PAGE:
First Meiotic Division
Prophase I.
Individual chromosomes appear as thin
threads in the nucleus, then shorten and thicken. Nucleoli
disappear, the nuclear membrane temporarily disassembles,
and microtubules begin to build the spindle that will sepa-
rate the chromosomes. The DNA of the chromosomes has
already been replicated.
As prophase I continues, homologous chromosomes pair
up side by side and tightly intertwine. During this pairing,
the chromatids of the homologous chro-
mosomes contact one another at various points along their
lengths. Often, the chromatids break in one or more places
and exchange parts, forming chromatids with new combina-
tions of genetic information
(f g. 22.2)
. One chromosome of
a homologous pair is from a person’s mother and the other
is from the father, so an exchange, or
cross over,
homologous chromosomes produces chromatids that contain
genetic information from both parents.
Metaphase I.
During the first metaphase, chromosome
pairs line up about midway between the poles of the devel-
oping spindle, and they are held under great tension, like two
groups of people playing tug-of-war. Each chromosome pair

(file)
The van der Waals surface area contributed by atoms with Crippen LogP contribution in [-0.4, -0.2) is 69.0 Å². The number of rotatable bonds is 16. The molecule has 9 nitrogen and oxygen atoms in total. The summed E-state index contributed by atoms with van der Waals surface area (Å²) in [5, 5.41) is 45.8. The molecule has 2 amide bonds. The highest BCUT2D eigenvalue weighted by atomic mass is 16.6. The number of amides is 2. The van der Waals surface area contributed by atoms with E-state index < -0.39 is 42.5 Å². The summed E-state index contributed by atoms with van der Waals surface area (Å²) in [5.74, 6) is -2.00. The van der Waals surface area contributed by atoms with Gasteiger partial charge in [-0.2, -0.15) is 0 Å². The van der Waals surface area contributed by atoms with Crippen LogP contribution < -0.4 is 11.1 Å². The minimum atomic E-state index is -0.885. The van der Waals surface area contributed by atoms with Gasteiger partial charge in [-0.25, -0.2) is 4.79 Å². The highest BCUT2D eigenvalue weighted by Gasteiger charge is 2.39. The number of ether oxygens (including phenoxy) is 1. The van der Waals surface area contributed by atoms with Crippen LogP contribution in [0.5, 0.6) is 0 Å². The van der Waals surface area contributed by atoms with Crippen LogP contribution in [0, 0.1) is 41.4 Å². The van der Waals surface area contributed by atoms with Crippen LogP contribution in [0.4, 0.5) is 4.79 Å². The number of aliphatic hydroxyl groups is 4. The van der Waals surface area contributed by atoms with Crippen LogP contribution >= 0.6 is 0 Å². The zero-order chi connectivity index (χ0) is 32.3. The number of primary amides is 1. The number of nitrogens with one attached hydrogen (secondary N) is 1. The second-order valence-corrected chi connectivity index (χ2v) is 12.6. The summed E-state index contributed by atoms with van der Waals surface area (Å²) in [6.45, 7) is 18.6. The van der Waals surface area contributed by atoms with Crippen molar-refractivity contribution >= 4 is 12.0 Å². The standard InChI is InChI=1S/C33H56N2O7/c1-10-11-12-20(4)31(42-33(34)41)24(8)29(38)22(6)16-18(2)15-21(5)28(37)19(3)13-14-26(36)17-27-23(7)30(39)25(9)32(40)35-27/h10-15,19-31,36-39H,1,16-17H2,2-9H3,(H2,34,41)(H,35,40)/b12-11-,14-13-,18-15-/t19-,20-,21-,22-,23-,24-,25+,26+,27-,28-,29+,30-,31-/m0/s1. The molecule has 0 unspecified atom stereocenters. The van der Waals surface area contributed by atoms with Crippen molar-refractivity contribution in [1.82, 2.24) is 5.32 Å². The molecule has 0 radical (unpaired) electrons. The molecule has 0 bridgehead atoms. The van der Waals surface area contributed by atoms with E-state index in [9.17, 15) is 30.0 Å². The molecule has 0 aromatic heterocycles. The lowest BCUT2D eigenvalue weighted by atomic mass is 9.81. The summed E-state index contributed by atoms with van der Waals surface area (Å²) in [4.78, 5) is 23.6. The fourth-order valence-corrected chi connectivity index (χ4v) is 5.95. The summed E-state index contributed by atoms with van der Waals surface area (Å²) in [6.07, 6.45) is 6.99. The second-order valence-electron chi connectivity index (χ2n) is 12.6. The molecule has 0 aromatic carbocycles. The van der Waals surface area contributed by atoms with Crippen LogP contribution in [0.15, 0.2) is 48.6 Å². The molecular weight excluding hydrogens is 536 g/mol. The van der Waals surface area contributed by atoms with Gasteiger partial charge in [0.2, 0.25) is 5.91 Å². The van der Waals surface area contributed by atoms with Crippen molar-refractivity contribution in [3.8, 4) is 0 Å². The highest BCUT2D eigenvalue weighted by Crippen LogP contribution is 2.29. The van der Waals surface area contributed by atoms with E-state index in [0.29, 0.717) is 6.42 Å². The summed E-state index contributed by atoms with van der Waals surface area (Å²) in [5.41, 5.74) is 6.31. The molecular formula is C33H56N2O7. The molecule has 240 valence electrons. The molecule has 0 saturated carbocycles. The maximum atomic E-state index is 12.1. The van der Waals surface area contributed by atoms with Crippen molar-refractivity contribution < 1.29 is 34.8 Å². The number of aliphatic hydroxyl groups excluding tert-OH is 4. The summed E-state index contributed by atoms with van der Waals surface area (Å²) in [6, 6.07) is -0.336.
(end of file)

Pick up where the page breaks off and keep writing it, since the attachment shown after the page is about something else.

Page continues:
consists of two chromosomes, which equals four chroma-
tids. Each chromosome attaches to spindle F bers from one
pole. The chromosome alignment is random with respect to
maternal and paternal origin of the chromosomes. Each of
the 23 chromosomes contributed from the mother may be
on the left or the right, and the same is true for the paternal
chromosomes—it is similar to the number of ways that 23
pairs of children could line up, while maintaining the pairs.
Chromosomes can line up with respect to each other in many
Crossing over mixes up genetic traits. (
) Homologous
chromosome pair, (
) chromatids cross over, (
) crossing over recombines
genes. The dif
erent colors indicate that one oF the homologous
chromosomes comes From the individual’s Father and one From the mother.
Sex cells are Formed by a special type oF cell division, meiosis. This illustration Follows two representative pairs oF homologous
(23 chromosomes, each
with 2 chromatids)
Paired homologous
(46 chromosomes,
each with 2 chromatids)
(23 chromosomes, each
with 2 chromatids)
(23 chromosomes,
each chromatid now an
independent chromosome)
First meiotic
Second meiotic
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